Aside from that, the people practicing the gentler iterations of Islam, are as people unsurprisingly tend to be, people. People with rights and a capacity to avoid bumping into others too much without assistance by the censors.

  14. Neil

    August 8, 2009 at 10:15 pm

    Dear me, did I forget to mention that Bruce is an atheist? I keep forgetting, because we have so much in common at times… Including a preference for the sane and the possible in handling a difficult issue in this inevitably pluralist world — a problem that affects Muslims who just want to get on with their lives as much as it does the rest of us.

    Bruce, I have given Kevin the opportunity to read the best stuff around about the issue — especially the link earlier in my comments — but he prefers black and white to living colour as being less confusing. And heaven forbid there could be grey!

  15. Kevin

    August 9, 2009 at 7:05 am

    “I have nothing more to say to you on the subject — ever. It is a waste of both our times. Your views are your problem, not mine.”

    Sadly, your views are Australia’s problem, not mine. As evidenced by this most recent arrest you’ve posted about and your continued desire to blame something else other than the actual culprit – aka the koran. If you (and I assume you will, since blaming the koran seems anathema to you) keep looking for other reasons for this behavior, then you will only be fiddling while your Rome burns. Your mind is closed, but you can’t say that I didn’t try to awaken you! That is very small consolation for me though.

    You say that we have lived with islam for 1500 years, Neil. That’s kind of true, except that neither of us have lived in a place that islam has had a foothold. For people in those areas, your statement is quite untrue. Many millions of people did NOT get to live in the last 1500 years because of islam. I’m assuming that you know the history of how islam was spread – always by swordpoint, killing, always killing, in Egypt, Persia, Afghanistan, India, Pakistan, Algeria, Chad, etc. Always killing to spread the diseased religion. For 1000 years they murdered and enslaved for the sake of the God described in the koran, treating their women like axolotl tanks. Thank heaven for the gates of Vienna and, on the other side of the continent, the great Charley Martel for saving Europe from this scourge.

    So yeah, it’s fair to say that we’ve lived with islam for 1500 years. But that’s only because we haven’t faced it yet. And with people who share your views on our side, it is doubtful whether we can survive it.

    If you’d like, I can go into detail about the horrors that they inflicted upon tens of millions of people, but you’re an ex-professor, so you probably already know. I’m assuming you just don’t like to talk about it because it isn’t ‘helpful’. Whatever.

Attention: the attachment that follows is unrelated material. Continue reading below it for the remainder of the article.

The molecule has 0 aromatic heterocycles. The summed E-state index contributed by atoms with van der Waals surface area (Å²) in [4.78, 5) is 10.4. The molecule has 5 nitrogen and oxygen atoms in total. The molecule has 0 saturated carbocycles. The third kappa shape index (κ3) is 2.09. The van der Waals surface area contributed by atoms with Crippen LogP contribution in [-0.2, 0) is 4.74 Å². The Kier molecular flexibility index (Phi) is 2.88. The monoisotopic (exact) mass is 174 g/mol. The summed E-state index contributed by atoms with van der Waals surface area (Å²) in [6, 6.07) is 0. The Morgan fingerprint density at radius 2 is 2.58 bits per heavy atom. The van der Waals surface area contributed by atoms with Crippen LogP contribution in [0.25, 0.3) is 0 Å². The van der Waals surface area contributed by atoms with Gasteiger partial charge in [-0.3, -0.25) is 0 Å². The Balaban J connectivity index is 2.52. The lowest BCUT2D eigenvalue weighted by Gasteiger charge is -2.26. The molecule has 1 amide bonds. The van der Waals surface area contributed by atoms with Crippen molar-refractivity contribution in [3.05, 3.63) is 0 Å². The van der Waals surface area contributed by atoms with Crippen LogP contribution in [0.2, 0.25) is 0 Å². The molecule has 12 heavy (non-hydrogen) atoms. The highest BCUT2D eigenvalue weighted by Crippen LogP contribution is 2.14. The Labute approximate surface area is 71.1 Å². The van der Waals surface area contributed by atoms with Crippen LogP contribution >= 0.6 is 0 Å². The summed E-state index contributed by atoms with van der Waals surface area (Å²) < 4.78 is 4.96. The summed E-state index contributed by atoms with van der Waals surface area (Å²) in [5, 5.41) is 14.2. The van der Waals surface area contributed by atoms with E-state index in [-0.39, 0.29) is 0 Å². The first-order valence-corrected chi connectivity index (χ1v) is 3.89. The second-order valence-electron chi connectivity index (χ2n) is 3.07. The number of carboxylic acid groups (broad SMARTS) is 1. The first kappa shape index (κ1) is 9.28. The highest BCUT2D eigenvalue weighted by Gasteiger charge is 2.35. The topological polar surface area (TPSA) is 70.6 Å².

16. Neil

    August 9, 2009 at 7:25 am

    It isn’t every day I let John Winston Howard, that “Man of Steel”, speak for me:

    And just as past struggles called for clear and unambiguous statements of belief and purpose, so we must again make very clear what is at stake.

    Let me repeat what I have said before. This is not a struggle against Islam. It is a struggle against a perverted interpretation of Islam.

    As we see on a daily basis, it is the terrorists and suicide bombers who eagerly set out to spread terror and to kill innocent Muslim civilians.

    Countries with their sons and daughters serving in Iraq and Afghanistan today would like nothing more than to see them complete their job and return home.

    There is a fascinating item on too: Muslims out of Australia (not).

  17. Kevin

    August 9, 2009 at 7:50 am


    I don’t believe I’ve accused you of anything. Mostly because I didn’t read your comment :(. That was quite rude of me though, and I apologize and have read both of them now. In my defense, I mostly just come here to try to get Neil to think outside the box. So far, I’m an utter failure. He’s hardcore inner-box.

    But I’ll engage if you want. You seem willing to blame his seeing horrible things in his youth for his murderous aggression. That sounds believable to me. Can you back it up? Can you give, say, 1,000 suicidal examples of people wanting to kill random individuals and themselves because they had a rough life as a child… but where there is no involvement of the koran? If you can’t, I’m going to continue blaming the koran.

    Because I can give you more than 10,000 examples (not a made-up number… really – 10,000+) of people who were willing (and successful) to kill innocent unknown civilians for the koran, but can only come up with about two dozen non-koran related mass murders that occurred within the last 10 years.


    Responding to your second comment:

    “For the record, I have already criticised[sic hah!] iterations of Islam for contributing to the motives of terrorists.”

    I’m not sure why you italicized ‘iterations’, but I’m thinking that it’s to make clear that you have never criticized islam itself. I’m assuming ‘iterations’ means ‘versions’ in Australia (in America, it means repeating a calculation over and over that contains multiple degrees of freedom to arrive, plugging in the best guess from the previous solution to arrive at a fairly good answer. I’m guessing that’s not what you meant. Oi).

    That’s where your missing the boat. Don’t criticize versions of islam. Don’t criticize muslims. Criticize the evil koran! That’s where the murderous intent lies. That’s where it’s lain for 1,500 years, and caused the demise of countless millions.